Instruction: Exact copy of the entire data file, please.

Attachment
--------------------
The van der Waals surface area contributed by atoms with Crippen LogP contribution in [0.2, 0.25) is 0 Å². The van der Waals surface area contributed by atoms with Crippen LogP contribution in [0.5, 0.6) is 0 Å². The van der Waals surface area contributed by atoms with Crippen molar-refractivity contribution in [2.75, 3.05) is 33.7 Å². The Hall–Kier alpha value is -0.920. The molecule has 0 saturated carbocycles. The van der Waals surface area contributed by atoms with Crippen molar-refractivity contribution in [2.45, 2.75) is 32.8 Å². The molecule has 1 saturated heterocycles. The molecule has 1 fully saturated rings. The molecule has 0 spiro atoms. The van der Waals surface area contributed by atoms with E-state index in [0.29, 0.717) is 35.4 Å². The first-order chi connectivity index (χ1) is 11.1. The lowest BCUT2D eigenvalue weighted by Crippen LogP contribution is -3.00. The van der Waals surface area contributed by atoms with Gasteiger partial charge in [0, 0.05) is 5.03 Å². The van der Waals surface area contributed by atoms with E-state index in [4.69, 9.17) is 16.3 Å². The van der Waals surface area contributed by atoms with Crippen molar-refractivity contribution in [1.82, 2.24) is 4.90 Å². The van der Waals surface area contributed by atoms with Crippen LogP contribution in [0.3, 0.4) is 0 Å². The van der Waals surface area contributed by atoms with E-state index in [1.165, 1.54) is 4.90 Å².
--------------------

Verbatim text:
The van der Waals surface area contributed by atoms with Crippen LogP contribution in [0.2, 0.25) is 0 Å². The van der Waals surface area contributed by atoms with Crippen LogP contribution in [0.5, 0.6) is 0 Å². The van der Waals surface area contributed by atoms with Crippen molar-refractivity contribution in [2.75, 3.05) is 33.7 Å². The Hall–Kier alpha value is -0.920. The molecule has 0 saturated carbocycles. The van der Waals surface area contributed by atoms with Crippen molar-refractivity contribution in [2.45, 2.75) is 32.8 Å². The molecule has 1 saturated heterocycles. The molecule has 1 fully saturated rings. The molecule has 0 spiro atoms. The van der Waals surface area contributed by atoms with E-state index in [0.29, 0.717) is 35.4 Å². The first-order chi connectivity index (χ1) is 11.1. The lowest BCUT2D eigenvalue weighted by Crippen LogP contribution is -3.00. The van der Waals surface area contributed by atoms with Gasteiger partial charge in [0, 0.05) is 5.03 Å². The van der Waals surface area contributed by atoms with E-state index in [4.69, 9.17) is 16.3 Å². The van der Waals surface area contributed by atoms with Crippen molar-refractivity contribution in [1.82, 2.24) is 4.90 Å². The van der Waals surface area contributed by atoms with Crippen LogP contribution in [0.3, 0.4) is 0 Å². The van der Waals surface area contributed by atoms with E-state index in [1.165, 1.54) is 4.90 Å².